```
using Statistics
using Distributions
using CairoMakie #for plotting
using Random #to set a seed
Random.seed!(0408)
```

`TaskLocalRNG()`

Using Julia to generate a dataset with a given correlation

Julia

Tutorial

Brief

Author

EE

Published

September 8, 2022

This is going to be a short one, but I saw a comment on Twitter recently about an interview question where someone was asked to generate a dataset with variables X and Y that are correlated at *r* = .8. So I figured I’d write out some code that does this as a way to practice in Julia a little bit more.

First we load our packages

```
using Statistics
using Distributions
using CairoMakie #for plotting
using Random #to set a seed
Random.seed!(0408)
```

`TaskLocalRNG()`

The approach here is going to be to define a covariance (correlation) matrix and a vector of means, then define a multivariate normal distribution parameterized by these things. We’ll then use this distribution to generate our data.

First we’ll define \(\Sigma\), which is our covariance matrix. Since we’re generating a dataset with only 2 variables, this will be a 2x2 matrix, where the diagonals will be 1 and the off-diagonals will be .8, which is the correlation we want between X and Y.

Then we’ll define a mean vector. This will be a 2-element vector (one for each variable), but we don’t actually care what the values are here, so let’s just make them 0.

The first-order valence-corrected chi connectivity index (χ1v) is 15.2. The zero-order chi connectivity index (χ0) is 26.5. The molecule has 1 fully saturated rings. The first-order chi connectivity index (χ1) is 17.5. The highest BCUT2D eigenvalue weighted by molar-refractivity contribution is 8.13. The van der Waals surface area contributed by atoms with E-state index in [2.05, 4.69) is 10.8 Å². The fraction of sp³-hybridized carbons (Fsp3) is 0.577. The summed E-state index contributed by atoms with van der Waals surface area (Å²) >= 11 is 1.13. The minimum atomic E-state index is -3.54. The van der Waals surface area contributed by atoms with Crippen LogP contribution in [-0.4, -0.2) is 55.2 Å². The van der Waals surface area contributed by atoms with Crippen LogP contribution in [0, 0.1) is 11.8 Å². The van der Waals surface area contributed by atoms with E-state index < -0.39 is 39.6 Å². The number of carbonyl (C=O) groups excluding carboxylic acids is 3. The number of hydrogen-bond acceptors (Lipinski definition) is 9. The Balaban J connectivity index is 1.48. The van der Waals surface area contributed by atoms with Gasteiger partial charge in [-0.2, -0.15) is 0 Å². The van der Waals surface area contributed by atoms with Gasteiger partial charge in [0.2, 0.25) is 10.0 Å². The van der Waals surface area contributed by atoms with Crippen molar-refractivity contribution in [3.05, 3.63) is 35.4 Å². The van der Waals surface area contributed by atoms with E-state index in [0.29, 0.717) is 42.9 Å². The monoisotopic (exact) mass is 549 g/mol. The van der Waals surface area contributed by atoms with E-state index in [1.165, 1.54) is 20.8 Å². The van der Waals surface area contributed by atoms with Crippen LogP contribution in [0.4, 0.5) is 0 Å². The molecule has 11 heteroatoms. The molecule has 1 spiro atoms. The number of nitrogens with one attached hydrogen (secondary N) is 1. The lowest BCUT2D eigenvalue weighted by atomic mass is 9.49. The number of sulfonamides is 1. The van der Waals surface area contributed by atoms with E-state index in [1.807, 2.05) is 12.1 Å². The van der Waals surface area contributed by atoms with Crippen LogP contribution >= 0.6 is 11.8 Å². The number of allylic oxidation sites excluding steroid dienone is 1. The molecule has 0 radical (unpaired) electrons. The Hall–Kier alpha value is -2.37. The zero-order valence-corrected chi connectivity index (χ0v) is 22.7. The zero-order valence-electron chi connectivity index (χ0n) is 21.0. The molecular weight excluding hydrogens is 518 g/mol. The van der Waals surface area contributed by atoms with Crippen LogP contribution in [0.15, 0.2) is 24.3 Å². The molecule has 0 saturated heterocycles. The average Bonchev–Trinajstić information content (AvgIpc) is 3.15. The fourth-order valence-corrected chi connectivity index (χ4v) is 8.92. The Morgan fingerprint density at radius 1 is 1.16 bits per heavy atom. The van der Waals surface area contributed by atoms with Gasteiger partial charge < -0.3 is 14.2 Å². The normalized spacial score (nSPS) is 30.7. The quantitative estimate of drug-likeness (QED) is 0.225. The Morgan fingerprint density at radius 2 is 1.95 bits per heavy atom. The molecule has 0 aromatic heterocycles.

```
2-element Vector{Float64}:
0.0
0.0
```

Now we can define a distribution given \(\Sigma\) and \(\mu\)

And then we can draw a sample from this distribution

```
2×200 Matrix{Float64}:
-1.40556 0.469524 -1.19092 -0.40408 … -0.244792 0.874835 -0.719764
-0.595655 1.01141 -1.84189 -0.550097 0.250661 1.72269 -0.862095
```

To confirm this works like expected, we can plot the sample

It looks like a .8 correlation to me. But to do a final check, we can get the correlation matrix of our sample.

```
2×2 Matrix{Float64}:
1.0 0.769654
0.769654 1.0
```

Close enough. Our correlation won’t be *exactly* equal to .8 using this approach since we’re sampling from a distribution, but there’s really no difference (imo) between a .77 correlation and a .80 correlation.

BibTeX citation:

```
@online{ekholm2022,
author = {Eric Ekholm and EE},
title = {Generating {Data} with a {Given} {Correlation}},
date = {2022-09-08},
url = {https://www.ericekholm.com/posts/cor-generate-data},
langid = {en}
}
```

For attribution, please cite this work as:

Eric Ekholm, and EE. 2022. “Generating Data with a Given
Correlation.” September 8, 2022. https://www.ericekholm.com/posts/cor-generate-data.